Old coal mine in Glasgow to host geothermal research lab

It aims to contribute to an understanding of the potential for warm water in disused coal mines to be used for renewable heat

Pathway to COP26 report

Plans to develop a geothermal research facility at an old coal mine in Glasgow have been approved.

Glasgow City Council and South Lanarkshire Council have given the go-ahead for the Glasgow Geothermal Energy Research Field Site, which will enable the UK science community to study the geothermal environment below the Earth’s surface.

It aims to contribute to an understanding of the potential for warm water in disused coal mines to be used for renewable heat.

The site will feature a number of boreholes of various depths, which will enable research into the area’s geology, underground water systems and the potential for mine water geothermal heat, with the study carried out over a period of 15 years.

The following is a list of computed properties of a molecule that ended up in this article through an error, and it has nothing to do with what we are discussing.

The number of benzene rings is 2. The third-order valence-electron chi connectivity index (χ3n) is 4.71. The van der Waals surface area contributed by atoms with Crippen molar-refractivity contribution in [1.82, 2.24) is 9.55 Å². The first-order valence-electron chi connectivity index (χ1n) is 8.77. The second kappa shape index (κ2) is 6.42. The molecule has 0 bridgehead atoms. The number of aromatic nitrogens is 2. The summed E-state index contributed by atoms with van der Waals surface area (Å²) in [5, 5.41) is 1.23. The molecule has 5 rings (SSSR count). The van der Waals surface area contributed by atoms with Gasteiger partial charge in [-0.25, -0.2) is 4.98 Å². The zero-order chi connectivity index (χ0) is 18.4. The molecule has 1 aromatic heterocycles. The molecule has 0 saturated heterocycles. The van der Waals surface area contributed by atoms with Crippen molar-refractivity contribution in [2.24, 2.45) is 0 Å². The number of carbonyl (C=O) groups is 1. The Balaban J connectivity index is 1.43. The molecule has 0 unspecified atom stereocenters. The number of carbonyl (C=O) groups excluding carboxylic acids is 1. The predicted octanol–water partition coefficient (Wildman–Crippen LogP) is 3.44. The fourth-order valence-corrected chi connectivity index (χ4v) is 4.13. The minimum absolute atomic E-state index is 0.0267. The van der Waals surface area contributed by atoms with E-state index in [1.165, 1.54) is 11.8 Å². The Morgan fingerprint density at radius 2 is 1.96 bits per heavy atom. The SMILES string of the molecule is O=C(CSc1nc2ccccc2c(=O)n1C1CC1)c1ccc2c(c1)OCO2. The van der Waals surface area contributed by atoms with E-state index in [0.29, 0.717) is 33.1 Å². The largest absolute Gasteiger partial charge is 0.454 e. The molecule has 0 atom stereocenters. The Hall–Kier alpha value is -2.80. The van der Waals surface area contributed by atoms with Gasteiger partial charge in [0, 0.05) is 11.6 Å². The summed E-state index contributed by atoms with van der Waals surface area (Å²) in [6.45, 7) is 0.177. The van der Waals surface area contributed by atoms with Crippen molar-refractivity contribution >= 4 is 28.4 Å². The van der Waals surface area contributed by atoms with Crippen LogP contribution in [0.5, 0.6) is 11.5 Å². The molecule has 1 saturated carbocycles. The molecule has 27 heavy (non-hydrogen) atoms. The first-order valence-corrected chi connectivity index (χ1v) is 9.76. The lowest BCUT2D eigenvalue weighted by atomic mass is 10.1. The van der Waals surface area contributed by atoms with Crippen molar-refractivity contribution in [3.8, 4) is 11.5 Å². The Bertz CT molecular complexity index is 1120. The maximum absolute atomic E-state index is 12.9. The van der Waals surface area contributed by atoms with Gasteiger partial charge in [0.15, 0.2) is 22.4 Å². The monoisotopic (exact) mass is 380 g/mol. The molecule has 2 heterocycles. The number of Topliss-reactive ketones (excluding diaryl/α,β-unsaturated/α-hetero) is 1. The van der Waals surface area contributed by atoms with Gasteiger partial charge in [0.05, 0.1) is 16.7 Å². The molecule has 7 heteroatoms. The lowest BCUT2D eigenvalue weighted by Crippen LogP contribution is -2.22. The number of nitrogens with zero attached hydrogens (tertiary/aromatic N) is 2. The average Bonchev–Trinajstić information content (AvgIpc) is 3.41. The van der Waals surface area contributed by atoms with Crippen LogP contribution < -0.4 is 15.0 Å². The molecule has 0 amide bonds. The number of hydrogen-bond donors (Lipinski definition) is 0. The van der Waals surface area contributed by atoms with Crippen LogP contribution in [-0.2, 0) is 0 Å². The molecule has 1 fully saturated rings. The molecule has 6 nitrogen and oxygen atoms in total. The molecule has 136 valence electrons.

It is one of two sites proposed under the £31 million UK Geoenergy Observatories investment led by the Natural Environment Research Council (NERC) and the British Geological Survey (BGS).

Zoe Shipton, Professor of Geological Engineering at the University of Strathclyde and Chair of the Science Advisory Group for the observatories said: “One of our biggest climate change challenges is how to decarbonise our heat. We need to develop low carbon heat sources that are safe, reliable, affordable and close to the consumer. More than likely this means that they will come from below our towns and cities.

“The research at the UK Geonergy Observatory in Glasgow will contribute a vital body of evidence on what the potential solutions are and how to do them safely and with minimal impact on the environment.”

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